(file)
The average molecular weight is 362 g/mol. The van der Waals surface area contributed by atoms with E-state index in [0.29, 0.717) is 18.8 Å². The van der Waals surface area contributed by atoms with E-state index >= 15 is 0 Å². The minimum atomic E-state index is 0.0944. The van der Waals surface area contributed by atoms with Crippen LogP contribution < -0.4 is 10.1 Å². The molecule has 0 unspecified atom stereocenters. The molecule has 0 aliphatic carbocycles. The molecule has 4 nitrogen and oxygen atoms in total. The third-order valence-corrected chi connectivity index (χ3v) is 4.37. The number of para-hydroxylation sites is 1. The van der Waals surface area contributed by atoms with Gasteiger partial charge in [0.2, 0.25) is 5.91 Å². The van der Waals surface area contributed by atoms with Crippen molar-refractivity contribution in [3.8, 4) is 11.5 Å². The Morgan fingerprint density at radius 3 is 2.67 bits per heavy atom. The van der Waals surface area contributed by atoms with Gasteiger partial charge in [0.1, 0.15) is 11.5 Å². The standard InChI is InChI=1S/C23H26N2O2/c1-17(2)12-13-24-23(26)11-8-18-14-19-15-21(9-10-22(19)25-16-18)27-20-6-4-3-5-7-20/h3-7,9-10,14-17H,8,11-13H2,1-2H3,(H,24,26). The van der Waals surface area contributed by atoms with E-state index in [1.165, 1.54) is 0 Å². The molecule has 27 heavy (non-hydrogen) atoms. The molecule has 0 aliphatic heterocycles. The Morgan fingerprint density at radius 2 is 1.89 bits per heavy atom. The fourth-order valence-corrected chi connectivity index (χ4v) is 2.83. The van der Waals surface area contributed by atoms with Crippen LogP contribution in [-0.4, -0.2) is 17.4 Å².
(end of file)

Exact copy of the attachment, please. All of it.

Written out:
The average molecular weight is 362 g/mol. The van der Waals surface area contributed by atoms with E-state index in [0.29, 0.717) is 18.8 Å². The van der Waals surface area contributed by atoms with E-state index >= 15 is 0 Å². The minimum atomic E-state index is 0.0944. The van der Waals surface area contributed by atoms with Crippen LogP contribution < -0.4 is 10.1 Å². The molecule has 0 unspecified atom stereocenters. The molecule has 0 aliphatic carbocycles. The molecule has 4 nitrogen and oxygen atoms in total. The third-order valence-corrected chi connectivity index (χ3v) is 4.37. The number of para-hydroxylation sites is 1. The van der Waals surface area contributed by atoms with Gasteiger partial charge in [0.2, 0.25) is 5.91 Å². The van der Waals surface area contributed by atoms with Crippen molar-refractivity contribution in [3.8, 4) is 11.5 Å². The Morgan fingerprint density at radius 3 is 2.67 bits per heavy atom. The van der Waals surface area contributed by atoms with Gasteiger partial charge in [0.1, 0.15) is 11.5 Å². The standard InChI is InChI=1S/C23H26N2O2/c1-17(2)12-13-24-23(26)11-8-18-14-19-15-21(9-10-22(19)25-16-18)27-20-6-4-3-5-7-20/h3-7,9-10,14-17H,8,11-13H2,1-2H3,(H,24,26). The van der Waals surface area contributed by atoms with E-state index in [1.165, 1.54) is 0 Å². The molecule has 27 heavy (non-hydrogen) atoms. The molecule has 0 aliphatic heterocycles. The Morgan fingerprint density at radius 2 is 1.89 bits per heavy atom. The fourth-order valence-corrected chi connectivity index (χ4v) is 2.83. The van der Waals surface area contributed by atoms with Crippen LogP contribution in [-0.4, -0.2) is 17.4 Å².